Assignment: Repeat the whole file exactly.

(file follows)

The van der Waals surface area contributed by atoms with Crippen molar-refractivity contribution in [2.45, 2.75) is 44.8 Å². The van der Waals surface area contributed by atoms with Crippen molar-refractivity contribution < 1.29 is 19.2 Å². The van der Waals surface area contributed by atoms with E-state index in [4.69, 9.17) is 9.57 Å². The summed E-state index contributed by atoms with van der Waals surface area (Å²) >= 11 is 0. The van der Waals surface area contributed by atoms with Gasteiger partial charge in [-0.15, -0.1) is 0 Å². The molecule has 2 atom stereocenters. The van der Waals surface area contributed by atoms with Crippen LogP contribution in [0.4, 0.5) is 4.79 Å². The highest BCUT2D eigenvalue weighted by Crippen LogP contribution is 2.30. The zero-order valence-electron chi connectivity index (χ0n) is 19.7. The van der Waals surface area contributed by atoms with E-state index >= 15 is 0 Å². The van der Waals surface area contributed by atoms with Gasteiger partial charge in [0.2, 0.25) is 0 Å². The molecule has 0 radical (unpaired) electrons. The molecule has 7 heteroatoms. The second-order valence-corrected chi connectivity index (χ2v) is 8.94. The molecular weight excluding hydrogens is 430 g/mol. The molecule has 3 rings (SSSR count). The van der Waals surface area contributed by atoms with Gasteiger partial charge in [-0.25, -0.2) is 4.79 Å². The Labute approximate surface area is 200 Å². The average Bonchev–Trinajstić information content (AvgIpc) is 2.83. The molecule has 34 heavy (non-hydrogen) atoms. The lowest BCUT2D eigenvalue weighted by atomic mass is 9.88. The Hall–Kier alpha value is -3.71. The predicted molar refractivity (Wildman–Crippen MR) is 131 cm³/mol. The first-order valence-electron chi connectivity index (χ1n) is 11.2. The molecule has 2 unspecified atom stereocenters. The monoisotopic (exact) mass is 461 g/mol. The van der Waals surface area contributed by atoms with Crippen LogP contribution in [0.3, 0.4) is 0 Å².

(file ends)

The van der Waals surface area contributed by atoms with Crippen molar-refractivity contribution in [2.45, 2.75) is 44.8 Å². The van der Waals surface area contributed by atoms with Crippen molar-refractivity contribution < 1.29 is 19.2 Å². The van der Waals surface area contributed by atoms with E-state index in [4.69, 9.17) is 9.57 Å². The summed E-state index contributed by atoms with van der Waals surface area (Å²) >= 11 is 0. The van der Waals surface area contributed by atoms with Gasteiger partial charge in [-0.15, -0.1) is 0 Å². The molecule has 2 atom stereocenters. The van der Waals surface area contributed by atoms with Crippen LogP contribution in [0.4, 0.5) is 4.79 Å². The highest BCUT2D eigenvalue weighted by Crippen LogP contribution is 2.30. The zero-order valence-electron chi connectivity index (χ0n) is 19.7. The van der Waals surface area contributed by atoms with E-state index >= 15 is 0 Å². The van der Waals surface area contributed by atoms with Gasteiger partial charge in [0.2, 0.25) is 0 Å². The molecule has 0 radical (unpaired) electrons. The molecule has 7 heteroatoms. The second-order valence-corrected chi connectivity index (χ2v) is 8.94. The molecular weight excluding hydrogens is 430 g/mol. The molecule has 3 rings (SSSR count). The van der Waals surface area contributed by atoms with Gasteiger partial charge in [-0.25, -0.2) is 4.79 Å². The Labute approximate surface area is 200 Å². The average Bonchev–Trinajstić information content (AvgIpc) is 2.83. The molecule has 34 heavy (non-hydrogen) atoms. The lowest BCUT2D eigenvalue weighted by atomic mass is 9.88. The Hall–Kier alpha value is -3.71. The predicted molar refractivity (Wildman–Crippen MR) is 131 cm³/mol. The first-order valence-electron chi connectivity index (χ1n) is 11.2. The molecule has 2 unspecified atom stereocenters. The monoisotopic (exact) mass is 461 g/mol. The van der Waals surface area contributed by atoms with Crippen LogP contribution in [0.3, 0.4) is 0 Å².